Sunday, November 30, 2008

Paperback 170: A Korean Tiger / Nick Carter (Award Books A248X)

Paperback 170: Award Books A248X (PBO, 1967)

  • Title: A Korean Tiger
  • Author: Nick Carter (who is also the main character...? and who is also, btw, a Backstreet Boy)
  • Cover artist: Some McGinnis imitator

Yours for: $17

Best things about this cover:

  • Bring me the floating head of Nick Carter! Oh, nevermind. It's right there.
  • The disembodied head of Nick Carter thinks you're a swell-looking doll. {wink!}
  • If the book is trying to suggest to me that that lady is "Korean," I challenge. She looks like Elvira, Mistress of the Dark, only with somewhat smaller boobs and no shirt.
  • I like how she is taking a sidelong glance at the title, as if thinking "WTF?"
  • How is it possible that no rapper has picked up the name "Killmaster?" That would be my handle for sure. That, or "Optimum Slim" (a name I derived from the cereal I eat every morning)
  • Fake Korean Post-op Elvira Impersonator needs a refill, dammit!

Best things about this back cover.

  • Text! Who doesn't like ... that?
  • Oh my god, I am in love with this book - any book that features the word "slatternly" is hottt with three t's.
  • I hope the "dark underbelly of Asia" is just some really hairy Laotian guy.
  • Paragraph indentations are for suckas!

Page 123~

The wide green stare did not waver. Behind those basilisk eyes he thought he could detect a hint of something warmer. Desire? Plain old-fashioned lust? Was this creature really so human?

Oh please dear god don't let him be talking about the "Korean" woman. "Though she was Korean, she seemed oddly human."


P.S. this book is immaculate. As crisp and new and bright as the day it first hit the shelves. Maybe there's a tiny amount of scuffing, but it's quite negligible. Paperbacks rarely hold up this well.

Friday, November 28, 2008

Paperback 169: The Daring Young Man on the Flying Trapeze (Red Seal 17)

Paperback 169: Red Seal 17 (1st ptg, 1937)

Title: The Daring Young Man on the Flying Trapeze
Author: William Saroyan
Cover artist: N/A

Yours for: $22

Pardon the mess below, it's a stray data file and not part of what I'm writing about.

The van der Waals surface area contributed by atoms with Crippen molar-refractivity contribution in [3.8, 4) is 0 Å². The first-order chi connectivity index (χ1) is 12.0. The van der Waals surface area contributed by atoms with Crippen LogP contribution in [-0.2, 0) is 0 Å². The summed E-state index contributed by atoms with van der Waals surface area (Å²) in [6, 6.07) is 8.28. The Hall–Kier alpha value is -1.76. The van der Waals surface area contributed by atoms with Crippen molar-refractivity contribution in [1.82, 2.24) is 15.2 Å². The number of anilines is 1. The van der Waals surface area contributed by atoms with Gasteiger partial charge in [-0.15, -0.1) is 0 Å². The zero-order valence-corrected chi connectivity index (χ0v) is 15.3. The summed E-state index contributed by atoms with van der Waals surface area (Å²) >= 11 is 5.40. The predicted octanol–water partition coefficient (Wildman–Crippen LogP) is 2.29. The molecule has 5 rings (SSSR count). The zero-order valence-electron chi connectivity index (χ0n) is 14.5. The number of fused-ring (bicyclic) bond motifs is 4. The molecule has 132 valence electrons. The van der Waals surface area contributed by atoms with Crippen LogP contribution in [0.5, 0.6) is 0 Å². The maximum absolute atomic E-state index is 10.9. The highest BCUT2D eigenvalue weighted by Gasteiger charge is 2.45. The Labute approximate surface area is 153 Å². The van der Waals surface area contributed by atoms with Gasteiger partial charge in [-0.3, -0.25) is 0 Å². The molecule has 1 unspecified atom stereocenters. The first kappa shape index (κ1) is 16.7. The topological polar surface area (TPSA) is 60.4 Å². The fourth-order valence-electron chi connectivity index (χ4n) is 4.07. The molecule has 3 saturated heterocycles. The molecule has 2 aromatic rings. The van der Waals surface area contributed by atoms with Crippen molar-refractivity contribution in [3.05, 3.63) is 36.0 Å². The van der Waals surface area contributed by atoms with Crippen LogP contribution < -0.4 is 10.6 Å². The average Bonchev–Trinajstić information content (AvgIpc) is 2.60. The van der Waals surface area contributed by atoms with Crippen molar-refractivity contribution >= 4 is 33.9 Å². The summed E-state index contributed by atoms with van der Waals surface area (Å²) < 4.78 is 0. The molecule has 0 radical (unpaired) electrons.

Best things about this cover:

  • The red seal makes a nice pattern, but ... that's really all there is to say about this cover, aesthetics-wise.
  • Modern Age Books - which includes Red Seal, as well as Blue and Gold Seal books - are remarkable only for their historical importance. This book is from the pre-mass market era (i.e. before Pocket Books started up in 1939). So novel was the idea of issuing books in paper covers (in much bigger printing runs and at much lower prices) that the publisher has printed an entire page at the back of the book explaining the rationale for the whole enterprise. I reprint that page here, in lieu of the back cover, which is just more seals (as always, just click to enlarge):

Page 123~

For there is some grace in dying quietly amid some fragment of a fragment of another's death and there is some grace in standing in the mazdalight our noblest contribution to sleeplessness our offering to children dying standing in the mazdalight awake and awake and dying and alive and the grace is a form of immobility as of quiet death and it is of the dance and the dance is of stone hard rock and never of fluid never of waves in motion and the dance is of smash of mountain graceful sky beloved pointlessness.

And you thought Joyce was inscrutable. "Beloved pointlessness" would be a nice title for something. My life story, perhaps. Saroyan is my homeboy, after all.


Wednesday, November 26, 2008

Paperback 168: Tales of the Flying Mountains / Poul Anderson (Collier 01626)


Truth be told, this book was not scheduled to be written up today. There was an interesting but visually bland book on tap for today, but I decided I needed something spicy to help me celebrate my birthday, so I skipped forward two books in line and found this. Enjoy!

Paperback 168: Collier 01626 (1st ptg, 1971)

Title: Tales of the Flying Mountains
Author: Poul Anderson
Cover artist: Uncredited

Yours for: $8

Best things about this cover:

  • "Tales of the Flying Mountains," Or, "Psychedelic Ape Men Visit the Boob Museum"
  • I've heard them called a lot of things. "Flying Mountains" is not one of those things.
  • More proof that everyone in the early 70s was high. How I survived my infancy is a miracle.

Best things about this back cover:

  • How many papers does Washington have?
  • This book is apparently a collection of short stories, each of which originally appeared in Analog magazine between the years 1963 and 1965. Anderson published them under the pseudonym "Winston P. Sanders." They are all set in a common futuristic universe in which mankind has colonized the solar system. One of the reviews at amazon starts with the phrase, "Taking his cue from Chaucer..." (!?)

Page 123~

... and yet that spark, together with the dwarfed sun, reached across to grip this orb on which she dwelt and lock it fast for eternity.

This book should be called "Grip This Orb" (see cover painting)


Sunday, November 23, 2008

Paperback 167: The Private Life of Julius Caesar / William Marston (Universal Giant no. 6)

Paperback 167: Universal Giant no. 6 (1st ptg, 1953)

Title: The Private Life of Julius Caesar
Author: William Marston
Cover artist: George Geygan

Yours for: $25

Best things about this cover:

OK, stop. Hammer time. This book was written by the creator of "Wonder Woman." I Am Not Kidding. And yet none of the booksellers at abebooks mention the connection between this book and "Wonder Woman." You'd think that fact would be one of the main selling points. As I looked at the book, I thought "William Marston" sounded familiar, and then I looked inside and saw the author's middle name (Moulton), which rang even more bells. Then I googled. Holy Krap. From Wikipedia: